Before Dave Filoni’s Clone Wars cartoon unknowingly kicked off a huge part of the new Star Wars prequel-era canon, our best look at the lives of the clone army came from 2005’s Republic Commando, a semi-tactical first-person shooter now hailed as one of the best Star Wars video games ever made. Happily, the game is finally returning to consoles this April.
Republic Commando put you in the helmet of RC-1338, a.k.a. Boss, who led a small but elite squad of commandoes against the Separatist army. While blasting droids and Geonosians, you could command your squad to assist you with sniper fire, demolitions, and various tech work (which would likely fall under the category of “slicing” nowadays). But what Republic Commando is probably best-known and best-loved for is spinning off into Karen Traviss’ line of novels.
Beginning with Star Wars: Republic Commando: Hard Contact (which actually pre-dated the game’s release by a few months), Traviss’ books explored the clones in a way the franchise had almost entirely ignored. They fought in the war, of course, but it also followed them in their civilian lives. More importantly, Traviss gave Star Wars fans their first real look at Mandalorian culture as the clones embraced their heritage of their clone daddy Jango Fett.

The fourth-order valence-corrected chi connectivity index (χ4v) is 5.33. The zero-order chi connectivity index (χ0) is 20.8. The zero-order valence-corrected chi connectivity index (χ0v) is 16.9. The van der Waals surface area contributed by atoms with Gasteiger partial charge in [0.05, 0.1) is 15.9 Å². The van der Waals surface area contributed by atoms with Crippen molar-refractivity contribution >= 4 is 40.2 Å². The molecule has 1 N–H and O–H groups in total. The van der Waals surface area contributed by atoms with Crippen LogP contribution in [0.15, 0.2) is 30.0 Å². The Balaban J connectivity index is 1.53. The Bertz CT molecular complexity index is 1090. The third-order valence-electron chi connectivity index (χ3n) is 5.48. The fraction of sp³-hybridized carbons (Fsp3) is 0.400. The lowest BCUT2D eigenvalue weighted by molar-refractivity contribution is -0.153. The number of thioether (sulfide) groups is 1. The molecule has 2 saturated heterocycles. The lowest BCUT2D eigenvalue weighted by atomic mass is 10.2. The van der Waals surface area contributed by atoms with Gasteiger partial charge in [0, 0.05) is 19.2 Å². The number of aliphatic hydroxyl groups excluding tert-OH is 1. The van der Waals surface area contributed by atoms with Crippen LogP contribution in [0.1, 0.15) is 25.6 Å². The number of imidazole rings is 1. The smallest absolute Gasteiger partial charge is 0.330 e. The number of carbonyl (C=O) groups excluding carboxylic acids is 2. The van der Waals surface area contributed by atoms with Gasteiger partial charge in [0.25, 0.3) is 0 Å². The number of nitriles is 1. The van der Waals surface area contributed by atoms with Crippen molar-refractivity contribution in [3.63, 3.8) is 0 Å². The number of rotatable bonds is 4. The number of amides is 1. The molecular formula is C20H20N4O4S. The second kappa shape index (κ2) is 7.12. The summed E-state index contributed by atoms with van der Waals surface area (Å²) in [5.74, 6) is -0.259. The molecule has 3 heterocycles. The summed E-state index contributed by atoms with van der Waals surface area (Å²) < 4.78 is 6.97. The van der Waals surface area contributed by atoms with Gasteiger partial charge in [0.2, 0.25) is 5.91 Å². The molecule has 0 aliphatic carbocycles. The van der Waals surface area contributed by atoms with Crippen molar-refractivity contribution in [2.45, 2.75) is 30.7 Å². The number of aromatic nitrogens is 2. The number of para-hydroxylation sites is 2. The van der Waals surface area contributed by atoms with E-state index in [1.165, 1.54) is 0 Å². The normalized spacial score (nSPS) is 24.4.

Filoni’s Clone Wars series—which, as a Star Wars product with the direct involvement of Lucas, overrode the Expanded Universe’s novels in the old tiered system of Star Wars canon—eventually rewrote all of that. It introduced the peaceful New Mandalorian faction, lead by Duchess Satine Kryze, and was a radical overhaul of the warrior culture depicted in Traviss’ Republic Commando novels to a level that Traviss formally cut ties with Lucasfilm in the wake of it. But given that Mandalore and its history of warrior peoples are having a real renaissance thanks to The Mandalorian TV series and Clone Wars’ recently concluded final season, it’s nice to get this look back at how it all started.
Republic Commando will come to the Nintendo Switch and PlayStation 4 on April 6, which is interesting as it originally only came to PC and Microsoft’s Xbox back in 2005. The game says it will have “modernized controls,” but says nothing about being graphically remastered beyond increased resolutions—still, for a 16-year-old game, it looks pretty damn nice.
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